Finally, only two winners (Singspiel and Almutawakel) in the 20-year history of the World Cup went in without a prep. That strategy hasn’t worked since the late 1990s.

Turning to the supporting events on World Cup night, we’ll begin our reckoning from the year 2000 (unless noted otherwise).

Godolphin Mile – The scoreboard stands 11-5 in favor of the local preps, including the last seven in a row. The Burj Nahaar is logically the key prep, producing five Godolphin Mile winners (three of whom had been beaten on Super Saturday).

The lopsided shift to the locals is largely a byproduct Meydan’s synthetic era (2010-14), for the ratio between local and international tune-ups had been perfectly even on the Nad al Sheba dirt from 2000-09. The pendulum may be due to swing back now; indeed, but for some bad luck, English shipper Sloane Avenue might have broken the local stranglehold in 2015.

Dubai Gold Cup – Since the first three runnings were held earlier in the Carnival, we’ll look only at the four runnings that have taken place on World Cup night (2012 on).

Three of the four prepped locally: two placed in the Nad al Sheba Trophy, while another placed in Super Saturday’s Dubai City of Gold. Last year’s winner, Brown Panther, smashed that pattern by romping in his first start since an 11th in the Breeders’ Cup Turf. But the ill-fated English stayer was also by far the best horse in the race, so he may continue to prove an exception.

Three of the four were already proven over the about two-mile trip, while all had reached full maturity as either 6- or 7-year-olds.

UAE Derby – Ten of the 16 winners had participated in local preps. Other than Discreet Cat’s allowance stepping stone in 2006, the remaining nine were all coming off UAE classic races – five from the Al Bastakiya, three from the UAE 2000 Guineas, and the lone filly winner, Khawlah (2011), from the UAE Oaks. Khawlah is the most recent of Saeed bin Suroor’s seven UAE Derby winners, and in a parallel to this year, the fillies were better during the 2011 Carnival too.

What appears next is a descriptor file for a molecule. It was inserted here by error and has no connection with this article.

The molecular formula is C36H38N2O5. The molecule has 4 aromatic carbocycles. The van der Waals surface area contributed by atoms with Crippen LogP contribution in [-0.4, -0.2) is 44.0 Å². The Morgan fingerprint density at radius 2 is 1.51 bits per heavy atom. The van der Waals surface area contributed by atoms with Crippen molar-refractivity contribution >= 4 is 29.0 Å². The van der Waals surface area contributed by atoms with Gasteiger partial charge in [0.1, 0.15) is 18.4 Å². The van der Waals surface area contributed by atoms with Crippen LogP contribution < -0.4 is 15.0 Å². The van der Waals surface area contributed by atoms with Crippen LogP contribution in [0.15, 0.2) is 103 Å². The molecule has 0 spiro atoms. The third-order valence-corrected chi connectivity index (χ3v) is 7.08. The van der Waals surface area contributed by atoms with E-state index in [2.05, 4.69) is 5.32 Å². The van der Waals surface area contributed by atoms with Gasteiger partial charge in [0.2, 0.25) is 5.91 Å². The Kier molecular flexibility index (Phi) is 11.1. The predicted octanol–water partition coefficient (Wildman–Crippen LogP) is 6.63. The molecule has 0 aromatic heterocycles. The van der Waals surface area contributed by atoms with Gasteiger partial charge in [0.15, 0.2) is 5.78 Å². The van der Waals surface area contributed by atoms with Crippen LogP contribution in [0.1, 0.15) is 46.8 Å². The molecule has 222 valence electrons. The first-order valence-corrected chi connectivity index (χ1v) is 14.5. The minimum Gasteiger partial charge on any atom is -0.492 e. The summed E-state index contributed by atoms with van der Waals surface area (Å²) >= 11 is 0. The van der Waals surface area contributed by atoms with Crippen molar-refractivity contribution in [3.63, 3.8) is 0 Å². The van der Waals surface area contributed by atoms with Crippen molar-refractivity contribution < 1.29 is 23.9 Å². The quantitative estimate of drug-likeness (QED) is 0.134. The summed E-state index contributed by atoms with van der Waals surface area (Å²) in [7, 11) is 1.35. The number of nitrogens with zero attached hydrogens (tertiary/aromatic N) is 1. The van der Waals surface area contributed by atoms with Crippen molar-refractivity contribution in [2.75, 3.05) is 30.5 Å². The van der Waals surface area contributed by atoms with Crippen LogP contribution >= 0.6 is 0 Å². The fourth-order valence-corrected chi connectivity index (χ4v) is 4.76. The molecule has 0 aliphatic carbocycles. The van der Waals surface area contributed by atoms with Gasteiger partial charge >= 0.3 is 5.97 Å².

Asiatic Boy (2007) remains the only horse to sweep the UAE Triple Crown consisting of the 2000 Guineas, Al Bastakiya, and Derby. (Market Rally hopes to join him.) Mubtaahij is the only other horse to have won both the Al Bastakiya and UAE Derby. He ranks as de Kock’s sixth UAE Derby winner, preceded by five Southern Hemisphere-breds. In fact, de Kock is the only horseman to win this race with a Southern Hemisphere-bred.

It’s a misnomer to claim that the other six UAE Derby winners all prepped elsewhere, for three were Godolphin runners who had last raced abroad but were simply resuming off layoffs here. Hence 13 of 16 winners actually wintered in Dubai.

The three exceptions to this rule occurred during Meydan’s synthetic era, which lured quality Europeans. Aidan O’Brien upended the Godolphin/de Kock rivalry in 2012-13, and Toast of New York made it three in a row for Euro-shippers in 2014. But the old pattern reasserted itself back on the Meydan dirt in 2015, with de Kock and bin Suroor running one-two.

Al Quoz Sprint – The first three runnings took place earlier in the Carnival, so we’ll focus on the six World Cup night runnings (2010 on). So far, the results are evenly split 3-3 between horses who prepped locally and newly arrived internationals (two from Hong Kong and one from Australia).

Only one was coming off a layoff, the Australian mare Ortensia. All had run well in their prior starts, including a couple of unplaced efforts that were full of hidden merit. All six were already Group 1-caliber performers (not necessarily international Group 1 winners).